The challenges of implementing the WHO Global Code of Practice on the International Recruitment of Health Personnel
Between 2013 and 2015, as dissemination partners of the “Health Workers for All and All for Health Workers” project, EPHA, guided by our Dutch members Wemos advocated strongly for greater awareness of, and accountability for, implementing the 2010 WHO Global Code of Practice on the International Recruitment of Health Personnel in the European context. The latter is marked not only by professional mobility from rural to urban areas within countries, but also by significant East-West and South-North movements that continue to destabilise the health systems of less affluent EU/EEA Member States and of the wider European Region. In addition, increasing numbers of international agreements are being struck between the richer Member States and third countries around the world to selectively recruit health workers who then contribute their skills to EU/EEA countries, which is weakening already frail health systems in places where critical shortages of health workers are commonplace.
Since the termination of the project, a new HW4All Coalition was established in May 2018; it continues to highlight the roots and consequences of the unequal distribution of – and unequal access to – skilled health workers. In 2019, the global health workforce crisis was discussed at the World Health Assembly in May, where issues such as retention and (potential) compensation mechanisms were brought to the table. In June, the first public hearing of the Expert Advisory Group tasked to review the Code also took place in Geneva.
The WHO Code, although non-binding on national governments, has initiated a number of initiatives and partnerships between governments and international organisations to engage in better dialogue over global mobility, collect relevant data, exchange best practices, and submit regular reports. However, important gaps remain, for example related to the transparency and content of the many bilateral agreements that have been clinched between countries, the dearth of comparable data on the actual numbers of foreign health workers recruited or present in many Member States, and the lack of political will to scale up the issue. What is clear is that governments and private recruitment agencies from Western Europe continue their increasingly global search for health workers. In addition, it is unclear how many health workers simply leave their countries, whether as highly qualified migrants or as refugees, to pursue their careers elsewhere or to abandon them in favour of other types of employment, inter alia lured by higher salaries, better working conditions and career development opportunities, or simply to improve their lives.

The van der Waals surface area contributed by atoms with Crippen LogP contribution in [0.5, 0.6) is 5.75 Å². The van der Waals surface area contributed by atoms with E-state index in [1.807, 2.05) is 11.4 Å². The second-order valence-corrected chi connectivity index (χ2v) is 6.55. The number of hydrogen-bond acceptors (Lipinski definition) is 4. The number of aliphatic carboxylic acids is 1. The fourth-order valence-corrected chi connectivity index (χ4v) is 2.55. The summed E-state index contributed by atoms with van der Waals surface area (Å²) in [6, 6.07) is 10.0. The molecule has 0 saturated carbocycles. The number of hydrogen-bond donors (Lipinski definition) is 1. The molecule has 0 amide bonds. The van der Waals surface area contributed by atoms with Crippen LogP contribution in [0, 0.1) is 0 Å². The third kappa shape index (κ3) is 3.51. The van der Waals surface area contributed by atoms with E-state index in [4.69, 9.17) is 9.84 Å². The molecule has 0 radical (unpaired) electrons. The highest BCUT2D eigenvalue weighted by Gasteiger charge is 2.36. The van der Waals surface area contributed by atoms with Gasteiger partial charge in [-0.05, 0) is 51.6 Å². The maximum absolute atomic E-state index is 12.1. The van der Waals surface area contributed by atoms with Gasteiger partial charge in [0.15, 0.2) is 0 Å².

The current dynamic on the Code implementation and the international agreements managing health worker mobility is interesting: many Member States, from Germany to Italy, the Netherlands and Ireland, are only too aware that they will need health workers from abroad, whether now or in the near future, as a result of ageing societies and growing professional shortages. Still too few numbers of healthcare workers are being educated and despite the EU Action Plan on the health workforce and a number of projects and initiatives designed to improve workforce planning, close skills gaps and foster better distribution across the EU, there is no sustainable strategy in place.
As a result of the concerns that emerged in the aftermath of the arrival of significant numbers of migrants and refugees between 2015 and 16 which fuelled a major rise in populism, migration policies have become much stricter across the Union and the focus has been firmly on preventing unwelcome migration, i.e. refugees and unqualified migrants. Yet there is an increasing number of exceptions – especially via bilateral agreements – that seek to enable labour migration from non-EU countries, which means that it remains very difficult to strike the right balance. Unless EU/EEA countries drastically change their policies and plan, educate and train sufficient numbers of health workers, mobility within and from outside Europe will continue to remain a given and EU national governments will need to draw up workable solutions to manage it, not least to protect workers’ rights, patient safety, and global public health. Without adopting a global lens, the implementation of the Sustainable Development Goals will be severely compromised as the clear gain will be for EU health systems rather than yielding a fair return.
Overall, there appears to be too little understanding of what the WHO Code is really about, and as a result there is confusion over how to best integrate it into policy-making processes, both at national and at EU level. To ensure that implementation is going in the right direction, further awareness-raising and advocacy, including the dissemination of concrete best practices and feasible policy solutions, will be required to make policymakers understand that EU countries are part of the problem, and first and foremost to safeguard that the Code will not become a well-intentioned dead end. As rightly stated by Corinne Hinlopen of Wemos in a recent blog post, it is crucial that the WHO Code becomes everybody’s concern, and there is no time to be wasted.